Monday, October 16, 2017

Out and About - Presenting HISTORY OF FASHION IN FILM in Arizona


October started with me giving a talk on the HISTORY OF FASHION IN FILM in Tucson, Arizona for the Invisible Theatre's annual fundraiser. The Invisible Theatre has been a cultural institution for nearly 50 years and one of its talented leaders, Susan Claassen, is also the star of the incredible one-woman show A Conversation with Edith Head. Believe me when I say Suz IS Edith Head - you can see for yourself in our photo above. What was remarkable is that "Edith Head" introduced me to the audience and then sat in the front row, weighing in whenever I would discuss her films in the presentation, such as A Place in the Sun (a replica of Elizabeth Taylor's iconic gown is standing behind us). It was so much fun that Suz and I are discussing ways to do something together down the road.

The location of the event has its own remarkable history - the Skyline Country Club. It was built against the Santa Catalina Mountains as a "quiet" alternative to Palm Springs (where Kevin and I actually headed after our time in Arizona). The resort opened in 1962 and its earliest guests included Hollywood stars such as Frank Sinatra and Ann-Margret as well as sporting greats Mickey Mantle and Joe Namath.

Thanks to Suz, Jim Blair, Maryann Trombino, and all who made my time in Tucson such a delight! For those in Southern California, I'll be giving a similar talk on November 4 in the South Bay. You can find details on the GlamAmor Events page.


The Skyline Country Club - our event was in the circular Crown Room


 The Skyline Country Club has been a place where stars have stayed for more than 50 years -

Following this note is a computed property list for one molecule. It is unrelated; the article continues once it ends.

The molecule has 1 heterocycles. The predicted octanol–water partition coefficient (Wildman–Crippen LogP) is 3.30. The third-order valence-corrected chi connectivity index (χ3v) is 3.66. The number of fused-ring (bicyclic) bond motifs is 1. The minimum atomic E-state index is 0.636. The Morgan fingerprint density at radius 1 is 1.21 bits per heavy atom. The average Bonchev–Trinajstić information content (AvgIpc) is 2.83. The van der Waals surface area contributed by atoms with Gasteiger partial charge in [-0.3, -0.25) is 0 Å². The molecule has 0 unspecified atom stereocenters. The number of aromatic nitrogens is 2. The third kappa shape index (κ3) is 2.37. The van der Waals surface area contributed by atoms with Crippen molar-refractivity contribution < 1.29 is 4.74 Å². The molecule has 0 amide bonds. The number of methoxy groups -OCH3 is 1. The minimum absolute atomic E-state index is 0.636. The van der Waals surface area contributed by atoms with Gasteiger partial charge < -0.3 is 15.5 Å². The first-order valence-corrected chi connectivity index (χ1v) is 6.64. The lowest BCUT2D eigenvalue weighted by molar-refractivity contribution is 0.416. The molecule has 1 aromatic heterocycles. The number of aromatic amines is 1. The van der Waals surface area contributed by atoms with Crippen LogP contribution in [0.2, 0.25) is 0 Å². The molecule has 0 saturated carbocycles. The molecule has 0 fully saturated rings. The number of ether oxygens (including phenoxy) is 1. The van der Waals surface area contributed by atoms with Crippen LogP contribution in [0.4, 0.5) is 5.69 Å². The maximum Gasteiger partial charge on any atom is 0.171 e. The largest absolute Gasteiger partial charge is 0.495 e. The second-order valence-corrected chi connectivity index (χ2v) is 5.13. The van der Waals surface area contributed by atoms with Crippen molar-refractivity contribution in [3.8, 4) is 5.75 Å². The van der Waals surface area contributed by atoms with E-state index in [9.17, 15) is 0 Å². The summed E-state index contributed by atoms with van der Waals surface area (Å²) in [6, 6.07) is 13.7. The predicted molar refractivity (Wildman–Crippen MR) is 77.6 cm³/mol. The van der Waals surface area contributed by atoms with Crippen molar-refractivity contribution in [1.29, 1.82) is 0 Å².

this is the entrance to the Clubhouse in the 1970s


View of greater Tucson from the balcony outside the Crown Room -
both to the west (above) and the east



The Crown Room decorated in Suz's signature colors for the event 



Starting my presentation on the HISTORY OF FASHION IN FILM,
which many said was both entertaining and educational


 Kevin and I after the talk


During the trip, we also spent time with Kevin's parents 
who have a small ranch outside Tucson


Looking out on some of their land near the Dragoon mountains



With Kevin inside their great room
and with their husky Kaylee out on the patio



Back at our own place that we rented for the weekend
complete with a pool and hot tub overlooking the Santa Catalina Mountains


Ava loved being off leash in our fenced in backyard by the pool


Our next stop - Palm Springs


Thanks to Skyline Country Club for use of its exterior photos

Tuesday, September 26, 2017

You're invited! Presenting HISTORY OF FASHION IN FILM 10/1 in Tucson, Arizona


What a busy time! I just returned from presenting THE HISTORY OF FASHION IN FILM NOIR at the California Museum in Sacramento, and this weekend I'm headed to Arizona.

This Sunday, October 1, I'll be presenting the HISTORY OF FASHION IN FILM at the historic Skyline Country Club. I'm speaking as part of the Invisible Theatre's wonderful annual fundraiser and sharing nearly a century of the most influential style in the movies. The Invisible Theatre has been a cultural institution of Tucson for nearly 50 years and one of its talented leaders, Susan Claassen, is also the star of the incredible one-woman show A Conversation with Edith Head. I lost my mind (in the best possible way) when I met her and saw her show several years ago - she IS Edith Head. This means that my favorite costume designer will be joining me on stage from time to time. If you live in the Tucson area, I hope you can join us!

Sunday, October 1
THE HISTORY OF FASHION IN FILM

11:30 am - 1:00 pm

Guest speaker
Fundraiser
Invisible Theatre
Tucson, AZ

Join me at the Invisible Theatre's annual fundraising event and learn all about the HISTORY OF FASHION IN FILM. You'll see some of the most iconic costume design from the first century of film - costumes that immediately impacted fashion at the time the films premiered and continue to influence design today. The presentation will include stills from the movies accompanied by a conversation about film history, costume and fashion designers, and fascinating backstories of the stars.